Masataka Ihara, Professor emeritus of Tohoku University, is currently a specially appointed research head at Hoshi University and CSO of Synstar Japan CO., Ltd. He was born in 1942 and graduated from Tohoku University in 1965. After obtaining his Ph. D. degree under the supervision of the late Professor T. Kametani in 1970, he was appointed Assistant Professor at Tohoku University. He spent postdoctoral years with Professor Sir A. R. Battersby at the Chemical Laboratory of Cambridge University during 1971–1974. He was then appointed as Associate Professor at the Pharmaceutical Institute of Tohoku University in 1981, promoted to Professor in 1997, and retired from Tohoku University in March 2006. He received The Research Foundation Award for Pharmaceutical Sciences in 1987, The Miyata Academic Prize in 1992, The Kametani Award in 2004, and The Pharmaceutical Society of Japan Award in 2005. His research interests include development of synthetic methodology and medicinal chemistry. His main interest at Hoshi University is the development of anti-parasitic agents.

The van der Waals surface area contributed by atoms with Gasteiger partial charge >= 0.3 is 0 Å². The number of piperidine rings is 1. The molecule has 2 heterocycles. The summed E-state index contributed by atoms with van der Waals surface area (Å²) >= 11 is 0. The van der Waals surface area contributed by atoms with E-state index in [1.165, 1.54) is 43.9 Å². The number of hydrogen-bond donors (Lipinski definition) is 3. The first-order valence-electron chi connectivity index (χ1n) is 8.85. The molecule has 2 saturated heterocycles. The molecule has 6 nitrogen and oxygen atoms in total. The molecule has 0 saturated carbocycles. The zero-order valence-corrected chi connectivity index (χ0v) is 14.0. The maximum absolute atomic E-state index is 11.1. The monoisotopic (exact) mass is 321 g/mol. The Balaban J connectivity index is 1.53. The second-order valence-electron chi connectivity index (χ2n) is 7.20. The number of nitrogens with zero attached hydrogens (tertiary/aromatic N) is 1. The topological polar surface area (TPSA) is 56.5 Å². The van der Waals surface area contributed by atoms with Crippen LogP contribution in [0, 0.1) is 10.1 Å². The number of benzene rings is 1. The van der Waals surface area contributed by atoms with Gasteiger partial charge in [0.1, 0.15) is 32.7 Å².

Dr. Mauri Lounasmaa was born in 1933 in Turku, Finland. He received his Ph.D degree at the Technical University of Helsinki, Finland, in 1968 on the ground of his thesis "Naturally Occurring Quinones".
Dr. Lounasmaa was a researcher at the Institut de Chimie des Substances Naturelles (1965-1966, Gif-Sur-Yvette, France). He carried out his Postdoctorate at the Indiana University (Bloomington, USA) under Prof. E. Wenkert during 1968-1969. He became associate Professor in organic chemistry at the University of Oulu (Finland, 1969-1970), senior researcher at the Finnish Academy (1972-1975), Professor in structural organic chemistry at the University of Oulu (Finland) (1975-1978), and Professor in organic chemistry at the Technical University of Helsinki (Finland) (1979-1998).
Prof. Lounasmaa's main research interests include natural products, especially indole alkaloids and he has published about 250 publications.
He has received awards and honors from the Technical University of Helsinki Price for excellent studies (1974), and the Magnus Ehrnrooth Award (1986). Also an award from the Member of Society of Sciences in Finland (1988 and 1990), Doctor honoris causa; Universite d' Auvergne (France, 2000), and the Kametani award (2003).